To Beat Defeat is Really Neat

The last couple of days I’ve been doing some redesign work on our department intranet site. Things were moving along pretty well until I encountered a problem. I knew what I wanted to do and felt confident I knew how to make it happen but, for whatever reason, it just wasn’t working.

I was puzzled and slightly frustrated since everything appeared to be done correctly. I had reviewed and analyzed all the little details of my work to see if I missed something. I couldn’t find anything. So I started experimenting with different settings that might have contributed to my problem. That didn’t work either. At this point, slight frustration turned into genuine frustration.

I picked the brain of my colleague in the office next door as he’s worked on a similar project. He couldn’t find anything out of place either and suggested I call our expert up in the I.T. department. But by this point, I was committed to figuring this one out. I refused to admit defeat!

After attempting every possible minor adjustment without success, I discarded ALL my work and decided to start over again from scratch. As far as I know, I did everything the same the second time around only this time, it worked! I threw my hands up in victory and danced around my office while laughing uncontrollably. (OK, so I may have exaggerated that a bit but I was obviously pretty pleased with myself.) Even though I can’t tell you exactly why it worked the second time but not the first, I did learn some new techniques and approaches throughout the problem-solving process.

The takeaway here is that there is a huge learning opportunity and an enormous level of satisfaction to be gained from solving a problem. And in order to solve a problem, you need to allow for the extra time involved. In this instance, I spent an extra two or three hours that I hadn’t originally planned for but the emotional return far outweighed the time investment. Had I escalated the issue to our I.T. department, the problem may have been solved a little quicker, though no guarantees, but I wouldn’t have the same emotional attachment to the outcome that I am currently experiencing. I’m still smiling!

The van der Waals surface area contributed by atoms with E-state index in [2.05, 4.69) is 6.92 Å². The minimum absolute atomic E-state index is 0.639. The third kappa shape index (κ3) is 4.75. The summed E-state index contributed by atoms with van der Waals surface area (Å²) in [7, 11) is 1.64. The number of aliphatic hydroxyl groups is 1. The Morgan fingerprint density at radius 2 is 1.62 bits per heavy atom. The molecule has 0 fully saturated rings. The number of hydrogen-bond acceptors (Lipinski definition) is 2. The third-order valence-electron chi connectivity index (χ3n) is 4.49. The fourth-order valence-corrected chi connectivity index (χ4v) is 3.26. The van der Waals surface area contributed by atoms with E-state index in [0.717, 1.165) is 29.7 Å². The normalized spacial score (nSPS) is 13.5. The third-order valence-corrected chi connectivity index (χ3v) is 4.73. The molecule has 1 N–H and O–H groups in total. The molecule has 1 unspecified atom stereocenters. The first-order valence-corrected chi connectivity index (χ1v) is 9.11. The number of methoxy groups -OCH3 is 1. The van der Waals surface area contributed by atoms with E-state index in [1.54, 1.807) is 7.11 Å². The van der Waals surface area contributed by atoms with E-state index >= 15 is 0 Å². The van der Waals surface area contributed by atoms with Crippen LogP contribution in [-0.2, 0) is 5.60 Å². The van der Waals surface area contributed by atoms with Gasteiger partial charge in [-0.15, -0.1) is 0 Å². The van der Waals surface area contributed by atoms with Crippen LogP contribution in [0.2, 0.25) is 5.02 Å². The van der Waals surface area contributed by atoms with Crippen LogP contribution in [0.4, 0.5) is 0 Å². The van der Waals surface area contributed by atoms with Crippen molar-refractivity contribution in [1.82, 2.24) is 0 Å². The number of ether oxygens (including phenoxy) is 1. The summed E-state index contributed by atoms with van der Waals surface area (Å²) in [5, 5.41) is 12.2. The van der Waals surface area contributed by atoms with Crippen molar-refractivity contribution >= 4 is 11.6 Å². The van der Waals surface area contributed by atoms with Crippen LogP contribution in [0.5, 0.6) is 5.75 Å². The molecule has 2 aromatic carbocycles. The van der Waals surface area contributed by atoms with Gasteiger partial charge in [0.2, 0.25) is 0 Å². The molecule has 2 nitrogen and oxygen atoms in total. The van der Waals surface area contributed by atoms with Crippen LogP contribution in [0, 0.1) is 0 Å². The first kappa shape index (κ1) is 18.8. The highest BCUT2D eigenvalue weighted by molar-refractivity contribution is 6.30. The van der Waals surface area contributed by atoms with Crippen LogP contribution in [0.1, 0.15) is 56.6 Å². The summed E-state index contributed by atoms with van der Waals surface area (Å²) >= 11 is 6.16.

What emotions do you experience when you solve a difficult problem? Do you learn best by doing? If not, what type of learner are you? And finally, leaders, are you allowing room for your people to problem solve?

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Learn to Love Chaos

The second book in my series on books that knocked my socks off and made an appreciable impact on my coaching practice:  Leadership and The New Science

In the early 90’s I was having lunch with a friend and mentor Alex Caillet and I asked him what one book would make the biggest difference for me and he recommended Meg Wheatley’s Leadership and The New Science.  One of the things I had noticed working with clients is that they were desperate for answers.  The right answers.  Of course, as a coach, it was not my job to be the truth dispenser with all of the right answers.  But I did feel an obligation to help clients articulate a set of internal values that they could use to make decisions no matter what the situation.  But I was still at a loss for a set of Universal Laws that were consistent, were not beholden to any particular world view or religious law.  I kept coming back to quantum physics – there had been a recent splash in the news about complexity theory and I had been noodling on how to apply those laws to regular life and work for my clients.  Well – Meg beat me to it, and what an amazing job she did.  Her breakthrough book made a huge impact on me and in the business world at the time, but as happens with many great books, it has fallen out of circulation.  I say, it is time to bring it back.  Some of the earth shaking concepts:

  • Order will naturally emerge out of chaos.  You have to be patient and order will come naturally from within.  Good leaders accept occasional chaos as a revitalizing and renewing step.
  • Relationships are the only things that matter- it is critical to develop a diversity of relationships.
  • Information is the organizing force in the universe; it is the life blood of any system.  If it is not flowing freely, the system will not self organize properly.
  • Vision is an invisible field and it is the leader’s job to hold this field.